A blog for better streets and public spaces in Portland, Maine.

Friday, June 29, 2012

Riding the Bus from Boston and New York to Portland

It must be summer — this site's seeing a big spike in traffic from people searching for "Portland-Boston bus" or "Portland to New York City bus".

If you're one of those people looking for a weekend getaway to the refreshingly mild, beachy shores of Casco Bay, here's a few tips from someone who makes the Portland-to-NYC bus trip pretty regularly.

  • Concord Coach is the best way to get between Boston and Portland. They have buses that depart nearly hourly in each direction, they show movies (bad ones, usually), they offer free wi-fi, and the trip takes less than 2 hours. If you're coming from Portland, they'll also give you a free snack as you board.  
  • You can almost always stow a bicycle in the luggage compartments of all the intercity bus services between NYC and Portland, Maine. The coach companies emphasize that they'll make no guarantees, but they've never not had room for my bike — even on buses packed with students headed to college with all their luggage. That said, they make no guarantees that there will always be room, so be prepared to leave your bike locked up at the station. 
  • If there's no room for your bike on the bus, or if you don't feel like lugging it along with you, there are a few bike rental options in Portland once you arrive here.
  • In Boston, Concord Coach stops at the South Station bus terminal, the same place where buses from NYC stop. There are lots of choices for trips between Boston and NYC. The Bolt Bus and Megabus are more comfortable, usually, but because they stop in midtown Manhattan, they spend more time stuck in traffic. Lucky Star and Fung Wah are cheaper and faster, you can buy a walk-on ticket from their office right before you leave, and, if you're headed to or from Brooklyn, their pickup/dropoff location at the foot of the Manhattan Bridge is more convenient.
  • In the summertime, Concord Coach also runs two buses a day up Route 1 to Bangor, with stops in coastal towns like Brunswick, Bath, Freeport, Rockland (where you can catch the ferry to Vinalhaven), and Camden. With advance reservations, you can also catch a connecting bus from the Bangor terminal to Acadia National Park.
  • The one drawback to taking Concord Coach is that their Portland station is in the boondocks, surrounded by freeway offramps. Cabs are cheap, though, and you can also take METRO's Route 5 bus, which stops there roughly every 20 minutes during the daytime hours (local bus schedules are on Google Maps).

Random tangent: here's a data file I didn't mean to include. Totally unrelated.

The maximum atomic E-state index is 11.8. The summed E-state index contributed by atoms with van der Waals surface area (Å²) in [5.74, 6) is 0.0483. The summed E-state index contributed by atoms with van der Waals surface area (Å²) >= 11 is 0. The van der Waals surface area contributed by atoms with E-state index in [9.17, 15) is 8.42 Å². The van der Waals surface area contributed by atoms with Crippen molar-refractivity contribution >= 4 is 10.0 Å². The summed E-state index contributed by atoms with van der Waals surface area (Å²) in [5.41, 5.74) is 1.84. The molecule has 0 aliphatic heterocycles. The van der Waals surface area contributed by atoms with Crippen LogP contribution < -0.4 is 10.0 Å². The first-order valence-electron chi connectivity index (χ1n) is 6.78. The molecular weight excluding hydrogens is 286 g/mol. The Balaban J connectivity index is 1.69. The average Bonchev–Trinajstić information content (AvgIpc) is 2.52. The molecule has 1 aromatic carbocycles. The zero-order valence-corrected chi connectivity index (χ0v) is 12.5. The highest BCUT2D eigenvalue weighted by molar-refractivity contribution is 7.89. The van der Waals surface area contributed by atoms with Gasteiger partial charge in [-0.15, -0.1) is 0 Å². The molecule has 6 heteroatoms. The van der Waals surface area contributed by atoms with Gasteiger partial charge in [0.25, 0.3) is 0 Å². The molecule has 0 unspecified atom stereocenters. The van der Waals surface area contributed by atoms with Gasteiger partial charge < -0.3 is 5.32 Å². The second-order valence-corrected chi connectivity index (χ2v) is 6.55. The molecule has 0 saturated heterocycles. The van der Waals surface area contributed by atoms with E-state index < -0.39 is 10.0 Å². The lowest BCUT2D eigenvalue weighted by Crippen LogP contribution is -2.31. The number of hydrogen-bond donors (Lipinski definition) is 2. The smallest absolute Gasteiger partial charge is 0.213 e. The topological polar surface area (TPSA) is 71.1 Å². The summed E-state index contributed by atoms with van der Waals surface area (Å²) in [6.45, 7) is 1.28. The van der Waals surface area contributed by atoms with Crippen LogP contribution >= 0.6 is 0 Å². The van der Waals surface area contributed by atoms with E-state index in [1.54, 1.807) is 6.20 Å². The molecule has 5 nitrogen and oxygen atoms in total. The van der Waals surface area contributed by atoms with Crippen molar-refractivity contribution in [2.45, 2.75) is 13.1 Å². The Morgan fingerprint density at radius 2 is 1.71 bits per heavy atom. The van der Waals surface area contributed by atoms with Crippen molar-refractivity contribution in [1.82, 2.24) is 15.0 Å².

• The train is also an option, on the Amtrak Downeaster from Boston to Portland, but it takes about 40 minutes longer than the bus trip. It also leaves from Boston's North Station, so it's a harder connection to make if you're traveling from the south. Because of the gap between Boston's South Station and North Station, there's no train that connects straight through from southern New England to Maine.
  • Avoid Greyhound. They're more expensive and they have worse service.


Scott said...

I'll second the recommendation to avoid Greyhound. On one Greyhound trip a few years ago my driver got completely lost in Bangor and couldn't find I-95. I had to give him directions :-/

Jay Bee said...

Unfortunately, adequate intercity services all but completely bypasses Maine's second largest city... Perhaps the tolls on I-95 are a hindrance to more travelers than those in autos.

Turbo said...

You forgot to mention that on the train you can have a beer! It is so civilized, you won't notice the extra half hour of travel.

Ari said...

A couple caveats in re Concord Coach (which provides, in my opinion, some of the best intercity bus service anywhere in the country).

1) the seats are unreserved. Most of the time, this is not an issue, but during peak travel times they suggest you arrive 30 minutes early for the bus, and it's possible that you'd be denied boarding (that being said, I believe they will add additional buses if demand calls for it).

2) At rush hours, traffic can add an hour to the Portland-Boston trip. Rush hours include southbound from 7-9 on Route 1, northbound from 4-7 on Route 1, and Sundays southbound where there's usually a backup from 3 to 7 on 95 in Kittery.

3) If you're over 6 feet, the seats on the bus are, well, cozy.

But, jeezum, with 25 departures combined between the train and bus (and cross-ticketing) it's very convenient to get from Boston to Portland. Many kudos to Concord Coach in the last 20 years (did you know they only entered the Boston-Portland market in 1992?) for dramatically improving the bus transportation system in Maine. At $20, give or take, fares are cheaper than driving (since tolls are $6 alone!) and a whole lot less aggravating.